May I close with an observation?  Standing by the cross, you see there a sacrifice on the part of God, our Father.  When Jesus became sin for us [2 Corinthians 5:21], even the Father turned His face away.  It was dark; the light of the sun went out.  And from high noon until three in the afternoon, the earth was covered with darkness [Mark 15:33].  God’s face was turned away.   And you remember the lament of our Lord, “Lama, lama, why oh why, sabachthani, hast Thou forsaken Me?” [Mark 15:34].  It was a sacrifice of the Father; He gave His only begotten Son for us [John 3:16].

It was a sacrifice of the Lord Jesus.  He bore in His body the judgment of our sins [1 Peter 2:24].  He suffered in our stead [Romans 5:8; 2 Corinthians 5:21]; He died our death [1 Corinthians 15:3]; He paid the penalty to the full for our transgressions [John 19:30]; He suffered and sacrificed Himself [Hebrews 10:5-14].

I cannot but observe also His mother suffered and sacrificed.  When she stood there and looked upon the death and the sufferings of her Son [John 19:25], the Lord said to her, “’See John.”  And to John, “See your mother.”  From that moment John took her to his own home, and she lived there with that precious and beloved disciple, [John 19:26-27], mother’s sacrifice.

One time I was following Italy on the spine, in the Apennines mountains, going north through the middle of Italy.  I didn’t know it was there, I’d never heard of it, but going north through those Apennines mountains, we came across a vast American military cemetery.  I had no idea it was there.  It’s called [the Florence American Cemetery and Memorial].  And the men who died, the American men who had lost their lives in that march upward through Italy are buried there in [the Florence American Cemetery and Memorial].  And I walked among those graves and just looked at those, a vast number of American boys, who had fallen in battle and are buried there in those mountains in central Italy, and as I looked and looked and looked, I could not help but think of their mothers back home; mother’s sacrifice.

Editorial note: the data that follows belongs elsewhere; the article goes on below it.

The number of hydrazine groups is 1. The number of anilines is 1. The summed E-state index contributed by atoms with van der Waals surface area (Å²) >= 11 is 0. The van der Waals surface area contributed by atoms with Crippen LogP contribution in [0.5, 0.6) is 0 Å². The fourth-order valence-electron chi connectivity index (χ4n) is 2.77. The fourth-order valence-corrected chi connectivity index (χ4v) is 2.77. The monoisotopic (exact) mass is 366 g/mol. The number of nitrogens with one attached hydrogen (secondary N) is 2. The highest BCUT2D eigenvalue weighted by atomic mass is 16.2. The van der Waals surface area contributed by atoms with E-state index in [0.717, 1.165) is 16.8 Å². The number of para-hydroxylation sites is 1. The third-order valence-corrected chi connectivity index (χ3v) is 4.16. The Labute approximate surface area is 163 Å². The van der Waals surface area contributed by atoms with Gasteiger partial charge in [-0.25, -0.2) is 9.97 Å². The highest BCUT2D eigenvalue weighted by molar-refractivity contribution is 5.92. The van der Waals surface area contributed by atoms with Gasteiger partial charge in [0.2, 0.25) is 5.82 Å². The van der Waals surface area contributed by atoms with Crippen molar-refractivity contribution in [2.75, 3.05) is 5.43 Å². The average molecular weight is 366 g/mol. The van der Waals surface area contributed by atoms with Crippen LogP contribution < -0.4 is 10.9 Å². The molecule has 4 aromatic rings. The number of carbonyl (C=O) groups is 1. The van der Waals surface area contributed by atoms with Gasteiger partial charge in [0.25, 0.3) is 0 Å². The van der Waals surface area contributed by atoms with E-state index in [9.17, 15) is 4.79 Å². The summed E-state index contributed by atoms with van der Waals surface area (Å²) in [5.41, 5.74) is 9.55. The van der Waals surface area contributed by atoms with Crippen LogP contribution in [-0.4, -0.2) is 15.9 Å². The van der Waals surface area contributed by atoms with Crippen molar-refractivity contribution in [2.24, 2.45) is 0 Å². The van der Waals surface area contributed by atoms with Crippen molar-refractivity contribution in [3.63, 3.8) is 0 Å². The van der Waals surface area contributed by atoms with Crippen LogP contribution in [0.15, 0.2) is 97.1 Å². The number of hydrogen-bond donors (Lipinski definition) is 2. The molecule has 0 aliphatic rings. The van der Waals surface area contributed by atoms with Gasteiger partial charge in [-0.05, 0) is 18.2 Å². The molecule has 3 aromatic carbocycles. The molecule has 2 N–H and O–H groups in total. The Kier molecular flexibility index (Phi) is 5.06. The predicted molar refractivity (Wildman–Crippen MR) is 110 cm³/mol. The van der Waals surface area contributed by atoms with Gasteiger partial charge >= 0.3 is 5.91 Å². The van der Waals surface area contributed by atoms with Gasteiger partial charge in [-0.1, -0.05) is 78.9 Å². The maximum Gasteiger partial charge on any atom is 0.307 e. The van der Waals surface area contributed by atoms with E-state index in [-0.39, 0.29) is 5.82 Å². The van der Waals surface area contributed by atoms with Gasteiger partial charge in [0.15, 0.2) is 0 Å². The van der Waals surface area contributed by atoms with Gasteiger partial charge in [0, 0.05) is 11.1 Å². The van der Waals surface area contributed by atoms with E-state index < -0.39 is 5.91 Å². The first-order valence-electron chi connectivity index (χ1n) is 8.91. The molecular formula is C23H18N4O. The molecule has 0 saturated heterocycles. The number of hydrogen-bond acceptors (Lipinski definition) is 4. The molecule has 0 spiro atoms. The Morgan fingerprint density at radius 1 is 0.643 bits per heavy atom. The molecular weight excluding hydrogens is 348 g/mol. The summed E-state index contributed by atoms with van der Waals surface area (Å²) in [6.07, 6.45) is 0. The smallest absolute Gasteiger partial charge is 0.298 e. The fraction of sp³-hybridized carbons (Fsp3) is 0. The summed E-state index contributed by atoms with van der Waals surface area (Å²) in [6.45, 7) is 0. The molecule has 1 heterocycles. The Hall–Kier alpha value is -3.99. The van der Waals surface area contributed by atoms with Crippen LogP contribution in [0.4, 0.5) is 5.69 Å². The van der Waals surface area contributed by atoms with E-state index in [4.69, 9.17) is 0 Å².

The bravest battle that was ever was fought,

May I tell you where and when?

On the maps of the world you will find it not;

’Twas fought by the mothers of men.

[from “The Bravest Battle that Ever was Fought,” Joaquin Miller]

And her devotion, and her prayers, and her tears, and her sacrifice, and her unwavering and unending love, sanctifies and hallows our lives forever, now and until we see her in heaven.

And that is our appeal in this time of invitation.  Did you have a Christian mother?  Did she teach you the faith of our loving Lord?  What greater benedictory blessing could ever come to your life than to love, and adore, and worship, and follow the Lord God of our mothers?   To put your life with us in this dear church, a whole family you, to answer some call of God in your heart, or “Pastor, I’d like to know the way”; we’ll pray with you, love you, guide you into the kingdom.  When we sing this song, our prayer partners are here; God’s ministers are here; you come for any reason that the Spirit would press the appeal upon your heart, and we’ll pray together.  And if there is not time in this moment to guide in the way, to answer any question you might have, we’ll meet after the service is over, and we’ll pray God together, and seek His face and His will together.  If the Lord speaks to your heart, answer with your life [Romans 10:9-10].  In the balcony round, there’s time and to spare, coming down one of these stairways, in the press of people on this lower floor, down one of these aisles, “This is God’s day for me and I’m on the way.”  God bless you, angels attend you as you come, while we stand and while we sing.